While out in San Diego at Loring Ward’s National Education Conference, I was privileged to be able to log some miles in the early morning running along the beach of the Pacific ocean. There is always something serene and calming about running in the morning (which is why I almost always run in the morning), but when you’re running along the beach on Coronado Island, that’s an added bonus.
There are times when the environment or weather that I’m running in will inspire some ideas or thoughts on life and business, and this time was no different. As I was running along, listening to the waves crashing down on the beach, I got to think about the genesis of each one of those waves. Looking out over the calm, slightly-undulating ocean, one would never picture that the amount of energy needed to create those waves is present.
But we know that waves are created not by the ocean but by energy. When the amount of energy that is contained in the ocean comes in contact with resistance (such as the decreasing depth of the ocean) or an obstacle (the shore), the energy “breaks through” and is expressed/transferred into the wave crashing onto the shore.
So what does this observation have to do with business and how can it be applied to our practices?
The immediate parallel or comparison that came to mind was the genesis of an idea caused by a thought about something you experienced. An idea usually starts out as a result of us thinking about something small. An observation after a client appointment. A conversation with one of your team members. A wandering of your mind after reading an article or a passage in a book. Personally, some of my best ideas and business strategies have come while on a run. In fact, if you don’t have a normal exercise routine, you may be limiting more than your physical health…studies suggest that we have some of our best ideas and cognitive power during and after exercise.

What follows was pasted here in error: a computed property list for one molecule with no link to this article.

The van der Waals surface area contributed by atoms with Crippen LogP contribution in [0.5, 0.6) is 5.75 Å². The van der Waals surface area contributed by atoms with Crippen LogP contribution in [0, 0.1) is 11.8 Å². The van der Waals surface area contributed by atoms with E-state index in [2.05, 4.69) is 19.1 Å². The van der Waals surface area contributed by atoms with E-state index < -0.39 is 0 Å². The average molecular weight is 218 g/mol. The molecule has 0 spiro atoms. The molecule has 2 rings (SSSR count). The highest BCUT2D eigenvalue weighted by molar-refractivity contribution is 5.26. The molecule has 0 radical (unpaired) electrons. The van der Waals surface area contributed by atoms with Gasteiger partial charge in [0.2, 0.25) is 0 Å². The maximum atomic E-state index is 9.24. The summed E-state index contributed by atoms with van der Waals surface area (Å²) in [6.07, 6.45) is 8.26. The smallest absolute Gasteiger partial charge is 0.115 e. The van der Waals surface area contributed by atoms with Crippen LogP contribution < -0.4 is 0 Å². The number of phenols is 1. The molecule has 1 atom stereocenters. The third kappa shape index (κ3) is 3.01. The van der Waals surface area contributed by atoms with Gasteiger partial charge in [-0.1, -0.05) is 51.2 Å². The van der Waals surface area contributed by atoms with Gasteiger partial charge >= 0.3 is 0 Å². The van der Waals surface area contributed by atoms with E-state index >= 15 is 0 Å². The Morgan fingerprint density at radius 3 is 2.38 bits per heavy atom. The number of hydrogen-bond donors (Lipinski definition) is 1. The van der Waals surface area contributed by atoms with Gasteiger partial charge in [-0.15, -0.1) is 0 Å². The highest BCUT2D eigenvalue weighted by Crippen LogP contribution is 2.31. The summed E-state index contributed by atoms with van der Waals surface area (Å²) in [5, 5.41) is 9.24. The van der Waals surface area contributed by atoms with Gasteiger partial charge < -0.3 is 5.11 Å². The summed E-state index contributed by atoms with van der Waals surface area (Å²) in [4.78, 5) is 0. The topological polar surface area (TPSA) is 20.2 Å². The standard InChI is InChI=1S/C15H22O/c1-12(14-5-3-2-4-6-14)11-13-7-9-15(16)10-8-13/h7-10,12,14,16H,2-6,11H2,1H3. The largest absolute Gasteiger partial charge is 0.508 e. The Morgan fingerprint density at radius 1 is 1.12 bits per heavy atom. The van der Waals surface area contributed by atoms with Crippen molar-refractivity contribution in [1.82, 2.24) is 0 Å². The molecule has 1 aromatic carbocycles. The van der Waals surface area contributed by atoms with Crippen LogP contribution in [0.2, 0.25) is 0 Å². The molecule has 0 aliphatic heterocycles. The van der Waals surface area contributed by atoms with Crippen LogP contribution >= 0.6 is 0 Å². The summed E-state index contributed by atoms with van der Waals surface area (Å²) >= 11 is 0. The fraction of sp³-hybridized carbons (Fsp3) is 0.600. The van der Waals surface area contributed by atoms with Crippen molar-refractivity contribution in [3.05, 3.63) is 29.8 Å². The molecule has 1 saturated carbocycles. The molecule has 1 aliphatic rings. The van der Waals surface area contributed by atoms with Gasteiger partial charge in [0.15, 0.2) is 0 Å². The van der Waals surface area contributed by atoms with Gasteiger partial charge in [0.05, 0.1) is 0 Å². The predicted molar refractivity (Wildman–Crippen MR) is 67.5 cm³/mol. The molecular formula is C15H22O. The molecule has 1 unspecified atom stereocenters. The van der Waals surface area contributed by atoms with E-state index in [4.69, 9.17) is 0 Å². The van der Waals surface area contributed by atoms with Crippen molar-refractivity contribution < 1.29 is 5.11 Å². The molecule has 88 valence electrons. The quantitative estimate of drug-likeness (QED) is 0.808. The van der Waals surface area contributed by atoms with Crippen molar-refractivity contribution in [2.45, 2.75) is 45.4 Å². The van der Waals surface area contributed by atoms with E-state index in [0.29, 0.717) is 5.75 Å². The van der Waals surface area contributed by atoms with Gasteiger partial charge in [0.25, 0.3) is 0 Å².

However, given enough time to build up energy in our minds, ideas can explode onto and into our lives and practices with a great deal of force. But this usually takes time, focus, and intention.
Think about all of the ideas that you’ve had for your business. Do you have them written down? Are they “curated” in an organized fashion? Do you periodically reflect on them to see how they could benefit your practice or your clients?
Equally important are the types of ideas and thoughts that you have. Are they positive or negative? Are they limiting or expanding? Are they self-demeaning or self-inspiring? What are you telling yourself?
Just as waves can either be a thing of beauty, serenity, and rhythmically therapeutic, they also have the potential to cause havoc, devastation, and destruction.
The same is true for thoughts and ideas.
Be careful what you tell yourself…you’re listening either way.